Quality Assurance in Microcredentials - European Association for Quality Assurance in Higher Education (ENQA)


In December 2023, the European Association for Quality Assurance in Higher Education (ENQA) issued Quality Assurance in Microcredentials, a report from its working group on quality assurance of microcredentials.

The audience for this information includes education providers and quality assurance agencies. The report:

  • Provides an overview that includes the various international initiatives on microcredentials, defining features of microcredentials, and key terms of microcredentialing.
  • Describes external quality assurance of microcredentials, looking at views of quality assurance agencies, arrangements for the quality assurance of microcredentials, and challenges facing external quality assurance.
  • Offers recommendations and considerations for the future including standards and guidelines for both internal and external quality assurance.
  • Provide case studies to exemplify external quality assurance practices from ENQA member agencies.


Five conclusions (see page 4 of report) are targeted at quality assurance bodies considering options for the quality assurance of microcredentials based on national, regional, and institutional factors. These conclusions are also highly relevant for institutions and education providers seeking guidance on how to design their own quality processes related to microcredentialing, and information on what to expect of external quality assurance requirements.

  1. Reassurance for the quality of micro-credentials is important and should be actively sought.
  2. Arrangements that can facilitate reassurance are generally context-dependent and will need to consider existing quality assurance approaches.
  3. Capturing micro-credentials in external quality assurance processes has benefits and how this is done will depend on a multiple factors.
  4. Transparency, recognition, stackability, and portability must be at the forefront of demonstrating the quality of micro-credentials.
  5. Different models for future collaboration between stakeholders must be explored with opportunities for quality assurance agencies to revisit their remit and roles.

Case Studies

Background Resources

  • The Catalan University Quality Assurance Agency, AQU Catalunya, is the main instrument for the promotion and assurance of quality in the Catalan higher education system. AQU Catalunya is entrusted with the assessment, accreditation, and certification of quality in the universities and higher education institutions in Catalonia. AQU Catalunya is a full member of the European Association for Quality Assurance in Higher Education (ENQA), and has been one of the first three agencies to be included in the European Quality Assurance Register for Higher Education (EQAR). AQU is also member of the Spanish Network of Spanish Quality Assurance Agencies (REACU) and of the International Network for Quality Assurance Agencies in Higher Education (INQAAHE), of which the Agency hosts the Secretariat since 2013. AQU Catalunya was the first European quality agency to be ISO certified.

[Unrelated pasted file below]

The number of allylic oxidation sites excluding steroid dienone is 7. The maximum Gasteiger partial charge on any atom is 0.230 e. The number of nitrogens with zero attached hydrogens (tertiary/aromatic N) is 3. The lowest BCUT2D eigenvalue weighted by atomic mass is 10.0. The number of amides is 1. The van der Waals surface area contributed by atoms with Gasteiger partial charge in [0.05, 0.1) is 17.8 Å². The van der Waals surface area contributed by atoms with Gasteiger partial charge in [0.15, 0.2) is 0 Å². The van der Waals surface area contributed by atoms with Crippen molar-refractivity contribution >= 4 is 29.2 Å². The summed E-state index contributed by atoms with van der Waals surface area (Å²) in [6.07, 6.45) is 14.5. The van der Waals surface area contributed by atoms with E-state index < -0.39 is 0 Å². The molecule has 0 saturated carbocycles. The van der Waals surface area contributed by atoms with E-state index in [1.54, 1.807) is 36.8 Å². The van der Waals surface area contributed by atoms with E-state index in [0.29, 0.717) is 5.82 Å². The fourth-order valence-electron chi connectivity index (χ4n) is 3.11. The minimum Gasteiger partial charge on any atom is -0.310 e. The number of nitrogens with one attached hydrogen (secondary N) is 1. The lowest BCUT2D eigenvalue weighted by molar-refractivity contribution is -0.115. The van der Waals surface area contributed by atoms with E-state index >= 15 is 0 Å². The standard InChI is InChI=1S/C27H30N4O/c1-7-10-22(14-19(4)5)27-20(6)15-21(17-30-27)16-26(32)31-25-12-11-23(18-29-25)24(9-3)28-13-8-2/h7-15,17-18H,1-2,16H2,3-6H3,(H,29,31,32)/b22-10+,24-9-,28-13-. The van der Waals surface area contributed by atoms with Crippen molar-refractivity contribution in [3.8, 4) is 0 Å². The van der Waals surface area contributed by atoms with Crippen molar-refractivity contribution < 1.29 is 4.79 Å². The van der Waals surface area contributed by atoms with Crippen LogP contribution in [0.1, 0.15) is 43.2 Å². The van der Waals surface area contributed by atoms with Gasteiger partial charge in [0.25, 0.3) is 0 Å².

• HAKA (former EKKA) – the Estonian Quality Agency for Education – was established in 2009 and performs independent functions within the Education and Youth Board. Its mission is to empower educational institutions and other stakeholders in advancing the quality of learning and teaching as well as supporting the development of learners. HAKA’s core activities in higher education are institutional accreditation; expert assessment, if an institution wishes to start providing instruction in a new study programme group; and thematic reviews.
  • Quality and Qualifications Ireland (QQI) is the state agency responsible for promoting the quality, integrity, and reputation of Ireland’s further and higher education system; and ensuring that learners achieve qualifications that are valued nationally and internationally. QQI issues quality assurance guidelines to include approving providers’ quality assurance procedures; monitoring and reviewing providers; promoting awareness and maintenance of academic integrity; awarding the International Education Mark to higher education and English language education providers. Ireland describes the qualifications used in its education and training system through the National Framework of Qualifications (NFQ). The NFQ classifies the level, class of award and type of qualifications from Level 1 literacy qualifications, through to Junior Cycle and Leaving Certificate and Level 10 doctoral degrees. This 10-level Framework helps compare different qualifications, showing how learners can progress from one level to the next. The NFQ can also help compare a foreign qualification with its Irish equivalent and help with the recognition of Irish qualifications abroad.
  • British Accreditation Council for Independent Further and Higher Education (BAC) is a not-for-profit social enterprise dedicated to maintaining global educational standards by helping students to choose reputable sources that meet globally recognized quality standards. Organizations in 20 countries use BAC to demonstrate and prove that their academic services meet the gold standard. As a non-biased, independent body, BAC is responsible for setting standards within the independent further and higher education sector. Its accreditation is held by hundreds of colleges and training providers in the UK and overseas. BAC is used by students, parents, agencies and beyond as a guarantee of standards.

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